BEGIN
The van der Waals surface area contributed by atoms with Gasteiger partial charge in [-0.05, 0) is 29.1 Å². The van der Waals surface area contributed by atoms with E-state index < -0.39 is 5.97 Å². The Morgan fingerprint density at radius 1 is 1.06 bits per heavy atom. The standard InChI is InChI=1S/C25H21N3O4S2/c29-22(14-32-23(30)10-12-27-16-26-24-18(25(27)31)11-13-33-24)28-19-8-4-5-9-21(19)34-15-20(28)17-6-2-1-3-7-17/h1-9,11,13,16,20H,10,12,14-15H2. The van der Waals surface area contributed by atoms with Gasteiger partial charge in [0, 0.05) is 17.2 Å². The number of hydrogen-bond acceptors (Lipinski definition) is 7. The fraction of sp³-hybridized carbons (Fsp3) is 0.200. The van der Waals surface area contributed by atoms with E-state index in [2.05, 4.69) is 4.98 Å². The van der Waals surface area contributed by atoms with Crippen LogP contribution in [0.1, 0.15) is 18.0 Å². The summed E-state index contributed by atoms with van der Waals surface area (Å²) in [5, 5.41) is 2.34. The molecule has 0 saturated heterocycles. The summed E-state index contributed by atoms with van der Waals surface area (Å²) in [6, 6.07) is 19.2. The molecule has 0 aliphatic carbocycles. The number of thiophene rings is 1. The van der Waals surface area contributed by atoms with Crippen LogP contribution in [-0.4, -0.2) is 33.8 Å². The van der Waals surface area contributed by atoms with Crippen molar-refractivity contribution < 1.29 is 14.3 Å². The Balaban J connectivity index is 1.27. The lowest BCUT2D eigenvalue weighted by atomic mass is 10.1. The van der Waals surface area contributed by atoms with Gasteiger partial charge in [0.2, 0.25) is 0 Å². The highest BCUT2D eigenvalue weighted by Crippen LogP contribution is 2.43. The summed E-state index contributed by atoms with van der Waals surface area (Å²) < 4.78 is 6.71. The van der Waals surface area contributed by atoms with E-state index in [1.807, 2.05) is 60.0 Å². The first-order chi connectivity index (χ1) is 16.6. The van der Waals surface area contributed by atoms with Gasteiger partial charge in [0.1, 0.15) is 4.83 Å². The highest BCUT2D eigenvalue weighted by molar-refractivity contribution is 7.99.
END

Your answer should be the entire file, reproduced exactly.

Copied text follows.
The van der Waals surface area contributed by atoms with Gasteiger partial charge in [-0.05, 0) is 29.1 Å². The van der Waals surface area contributed by atoms with E-state index < -0.39 is 5.97 Å². The Morgan fingerprint density at radius 1 is 1.06 bits per heavy atom. The standard InChI is InChI=1S/C25H21N3O4S2/c29-22(14-32-23(30)10-12-27-16-26-24-18(25(27)31)11-13-33-24)28-19-8-4-5-9-21(19)34-15-20(28)17-6-2-1-3-7-17/h1-9,11,13,16,20H,10,12,14-15H2. The van der Waals surface area contributed by atoms with Gasteiger partial charge in [0, 0.05) is 17.2 Å². The number of hydrogen-bond acceptors (Lipinski definition) is 7. The fraction of sp³-hybridized carbons (Fsp3) is 0.200. The van der Waals surface area contributed by atoms with E-state index in [2.05, 4.69) is 4.98 Å². The van der Waals surface area contributed by atoms with Crippen LogP contribution in [0.1, 0.15) is 18.0 Å². The summed E-state index contributed by atoms with van der Waals surface area (Å²) in [5, 5.41) is 2.34. The molecule has 0 saturated heterocycles. The summed E-state index contributed by atoms with van der Waals surface area (Å²) in [6, 6.07) is 19.2. The molecule has 0 aliphatic carbocycles. The number of thiophene rings is 1. The van der Waals surface area contributed by atoms with Crippen LogP contribution in [-0.4, -0.2) is 33.8 Å². The van der Waals surface area contributed by atoms with Crippen molar-refractivity contribution < 1.29 is 14.3 Å². The Balaban J connectivity index is 1.27. The lowest BCUT2D eigenvalue weighted by atomic mass is 10.1. The van der Waals surface area contributed by atoms with Gasteiger partial charge in [0.2, 0.25) is 0 Å². The highest BCUT2D eigenvalue weighted by Crippen LogP contribution is 2.43. The summed E-state index contributed by atoms with van der Waals surface area (Å²) < 4.78 is 6.71. The van der Waals surface area contributed by atoms with E-state index in [1.807, 2.05) is 60.0 Å². The first-order chi connectivity index (χ1) is 16.6. The van der Waals surface area contributed by atoms with Gasteiger partial charge in [0.1, 0.15) is 4.83 Å². The highest BCUT2D eigenvalue weighted by molar-refractivity contribution is 7.99.